6. I worked hundreds of problems over 300 hrs with the FE review manual as my main reference. Your time is best spent working problems and understanding how to efficiently manipulate the calculator, not reading or watching videos. Creating a game day scinerio may also be helpful. When working problems, hold yourself to a time limit, learn to move on to another problem, and come to terms with the sections/problems/concepts that you dont understand and never will. Stay the night before in a hotel near the testing location, and go to bed early.
  7. I would agree that the FE/PE are not requirements to work as an engineer in the construction industry. Typically if a company requires the FE/PE for a certain position they will say so on the job announcement or give you a timeline in which they expect you to obtain them. Not having them could limit your future opportunities though. The construction industry has very broad opportunities for civil graduates to gain experience without being licensed, it also is a field of engineering that requires a lot of PE seals and stamps on plan sets. In my opinion it would be in your best interest to pass both the FE and PE; don't limit yourself. Also, it sounds like your experience over the last 4 years may have been outside of the US so I'd double check the experience requirement for the PE once you pass the FE. You may find yourself needing to work another 4 years under a licensed PE before you can apply. Regarding the FE Exam, I'd buy the FE practice exam provided by NCEES and download a PDF version of the review manual to study with. Books like the one you purchased from amazon are good too. In my opinion, he more practice problems you do the better you will understand the concepts, the more likely you are to pass.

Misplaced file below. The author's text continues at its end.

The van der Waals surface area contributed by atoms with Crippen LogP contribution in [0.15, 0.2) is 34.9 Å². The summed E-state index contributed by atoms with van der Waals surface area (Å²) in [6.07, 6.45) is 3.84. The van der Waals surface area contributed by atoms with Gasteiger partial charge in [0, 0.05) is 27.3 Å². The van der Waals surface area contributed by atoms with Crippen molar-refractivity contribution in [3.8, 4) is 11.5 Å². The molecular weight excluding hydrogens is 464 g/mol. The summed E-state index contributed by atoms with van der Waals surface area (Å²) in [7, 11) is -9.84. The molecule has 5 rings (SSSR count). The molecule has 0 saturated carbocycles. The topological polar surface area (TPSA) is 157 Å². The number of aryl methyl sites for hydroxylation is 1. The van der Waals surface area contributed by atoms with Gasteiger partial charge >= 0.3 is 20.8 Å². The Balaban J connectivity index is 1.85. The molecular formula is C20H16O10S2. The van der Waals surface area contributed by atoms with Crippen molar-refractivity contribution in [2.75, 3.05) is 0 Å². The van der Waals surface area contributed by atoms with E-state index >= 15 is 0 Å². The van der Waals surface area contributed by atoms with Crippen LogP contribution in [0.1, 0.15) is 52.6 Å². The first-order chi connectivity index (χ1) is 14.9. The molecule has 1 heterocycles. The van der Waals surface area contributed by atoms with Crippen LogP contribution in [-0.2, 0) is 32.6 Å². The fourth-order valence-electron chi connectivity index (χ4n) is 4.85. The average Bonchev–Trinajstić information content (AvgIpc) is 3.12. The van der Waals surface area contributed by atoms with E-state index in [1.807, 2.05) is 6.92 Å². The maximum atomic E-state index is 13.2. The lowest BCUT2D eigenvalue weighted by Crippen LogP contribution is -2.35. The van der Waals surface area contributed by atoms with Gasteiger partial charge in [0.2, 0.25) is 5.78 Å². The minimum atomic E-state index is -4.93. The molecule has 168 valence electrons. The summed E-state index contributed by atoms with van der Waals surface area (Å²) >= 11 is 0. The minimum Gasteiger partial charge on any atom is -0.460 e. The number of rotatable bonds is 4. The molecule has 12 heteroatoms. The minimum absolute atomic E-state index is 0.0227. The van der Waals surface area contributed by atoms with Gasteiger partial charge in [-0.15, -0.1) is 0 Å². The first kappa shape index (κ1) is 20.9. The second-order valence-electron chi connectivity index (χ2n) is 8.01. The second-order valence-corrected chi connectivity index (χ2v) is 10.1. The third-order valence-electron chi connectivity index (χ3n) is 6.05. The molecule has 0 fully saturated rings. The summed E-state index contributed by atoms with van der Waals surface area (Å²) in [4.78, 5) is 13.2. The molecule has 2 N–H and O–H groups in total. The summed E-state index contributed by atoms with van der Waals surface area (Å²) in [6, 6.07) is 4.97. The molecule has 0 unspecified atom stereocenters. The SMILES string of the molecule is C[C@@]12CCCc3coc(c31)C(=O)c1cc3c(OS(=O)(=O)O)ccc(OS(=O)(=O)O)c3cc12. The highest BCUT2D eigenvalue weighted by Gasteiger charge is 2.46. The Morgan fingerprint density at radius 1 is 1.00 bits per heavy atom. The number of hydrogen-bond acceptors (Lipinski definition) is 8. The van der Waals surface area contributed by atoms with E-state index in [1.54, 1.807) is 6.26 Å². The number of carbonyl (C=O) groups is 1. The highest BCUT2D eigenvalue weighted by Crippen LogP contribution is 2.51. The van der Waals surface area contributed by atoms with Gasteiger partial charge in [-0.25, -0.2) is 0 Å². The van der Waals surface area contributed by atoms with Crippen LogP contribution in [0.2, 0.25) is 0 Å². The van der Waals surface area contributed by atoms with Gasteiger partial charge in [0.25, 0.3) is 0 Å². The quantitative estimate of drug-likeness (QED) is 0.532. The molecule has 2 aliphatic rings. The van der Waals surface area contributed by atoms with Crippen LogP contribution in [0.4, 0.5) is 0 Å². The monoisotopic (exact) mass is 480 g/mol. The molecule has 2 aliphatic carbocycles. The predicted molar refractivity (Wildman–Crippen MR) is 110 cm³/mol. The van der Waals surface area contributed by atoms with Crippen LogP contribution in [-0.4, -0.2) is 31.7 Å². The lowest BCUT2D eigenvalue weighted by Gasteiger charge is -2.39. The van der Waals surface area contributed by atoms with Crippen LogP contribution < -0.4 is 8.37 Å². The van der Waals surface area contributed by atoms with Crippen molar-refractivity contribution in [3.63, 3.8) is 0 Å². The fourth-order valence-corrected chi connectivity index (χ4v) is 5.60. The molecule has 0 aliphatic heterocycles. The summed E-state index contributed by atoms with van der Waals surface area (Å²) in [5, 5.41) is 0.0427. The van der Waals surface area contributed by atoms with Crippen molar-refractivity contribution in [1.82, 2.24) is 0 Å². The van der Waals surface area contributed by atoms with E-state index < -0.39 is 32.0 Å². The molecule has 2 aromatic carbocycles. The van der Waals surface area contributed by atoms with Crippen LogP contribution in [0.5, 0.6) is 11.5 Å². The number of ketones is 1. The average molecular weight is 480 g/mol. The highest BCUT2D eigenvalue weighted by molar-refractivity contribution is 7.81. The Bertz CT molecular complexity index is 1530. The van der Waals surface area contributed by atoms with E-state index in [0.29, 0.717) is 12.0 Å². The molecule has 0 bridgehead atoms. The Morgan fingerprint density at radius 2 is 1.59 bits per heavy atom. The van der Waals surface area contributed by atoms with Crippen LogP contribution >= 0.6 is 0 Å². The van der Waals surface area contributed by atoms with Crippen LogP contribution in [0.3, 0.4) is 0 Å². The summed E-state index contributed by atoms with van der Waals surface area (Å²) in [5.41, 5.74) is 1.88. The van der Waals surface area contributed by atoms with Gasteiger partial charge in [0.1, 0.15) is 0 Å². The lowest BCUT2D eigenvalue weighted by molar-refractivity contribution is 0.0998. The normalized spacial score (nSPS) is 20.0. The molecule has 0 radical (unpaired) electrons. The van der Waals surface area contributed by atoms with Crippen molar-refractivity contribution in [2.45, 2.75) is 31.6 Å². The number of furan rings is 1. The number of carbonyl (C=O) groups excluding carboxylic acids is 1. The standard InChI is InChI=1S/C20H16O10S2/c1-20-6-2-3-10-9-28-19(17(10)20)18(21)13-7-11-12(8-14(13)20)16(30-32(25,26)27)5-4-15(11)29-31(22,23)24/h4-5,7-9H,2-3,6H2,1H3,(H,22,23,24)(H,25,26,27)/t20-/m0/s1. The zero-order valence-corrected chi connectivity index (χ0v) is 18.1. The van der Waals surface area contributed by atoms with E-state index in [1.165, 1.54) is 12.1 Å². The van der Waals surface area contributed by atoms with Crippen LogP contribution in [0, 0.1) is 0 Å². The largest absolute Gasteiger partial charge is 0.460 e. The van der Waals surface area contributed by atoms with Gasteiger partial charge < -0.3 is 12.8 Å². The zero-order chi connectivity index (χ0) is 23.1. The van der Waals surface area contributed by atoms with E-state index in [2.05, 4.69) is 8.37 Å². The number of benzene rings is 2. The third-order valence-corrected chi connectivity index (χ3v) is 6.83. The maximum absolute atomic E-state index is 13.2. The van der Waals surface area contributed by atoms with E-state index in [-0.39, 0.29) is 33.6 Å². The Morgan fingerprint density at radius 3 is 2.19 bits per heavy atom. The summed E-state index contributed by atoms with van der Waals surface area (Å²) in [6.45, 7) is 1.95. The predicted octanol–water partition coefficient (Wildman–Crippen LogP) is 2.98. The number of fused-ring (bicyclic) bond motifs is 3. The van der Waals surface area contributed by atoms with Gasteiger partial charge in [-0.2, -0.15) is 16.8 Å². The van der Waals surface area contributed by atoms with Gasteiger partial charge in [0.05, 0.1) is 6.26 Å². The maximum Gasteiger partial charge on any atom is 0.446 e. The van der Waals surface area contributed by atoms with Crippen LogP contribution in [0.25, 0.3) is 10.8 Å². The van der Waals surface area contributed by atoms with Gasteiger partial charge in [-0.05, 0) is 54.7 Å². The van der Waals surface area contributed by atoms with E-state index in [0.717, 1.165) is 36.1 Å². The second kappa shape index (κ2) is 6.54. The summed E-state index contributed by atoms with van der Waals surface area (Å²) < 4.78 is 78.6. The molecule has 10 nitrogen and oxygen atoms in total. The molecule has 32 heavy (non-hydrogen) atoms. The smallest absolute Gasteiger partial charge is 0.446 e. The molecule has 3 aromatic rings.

8. In my opinion there is no reason for you not to do this. Give yourself the best shot at passing.
  9. One month out....that means those who are going to pass have already logged 150 hrs and only have 150 hrs left to go.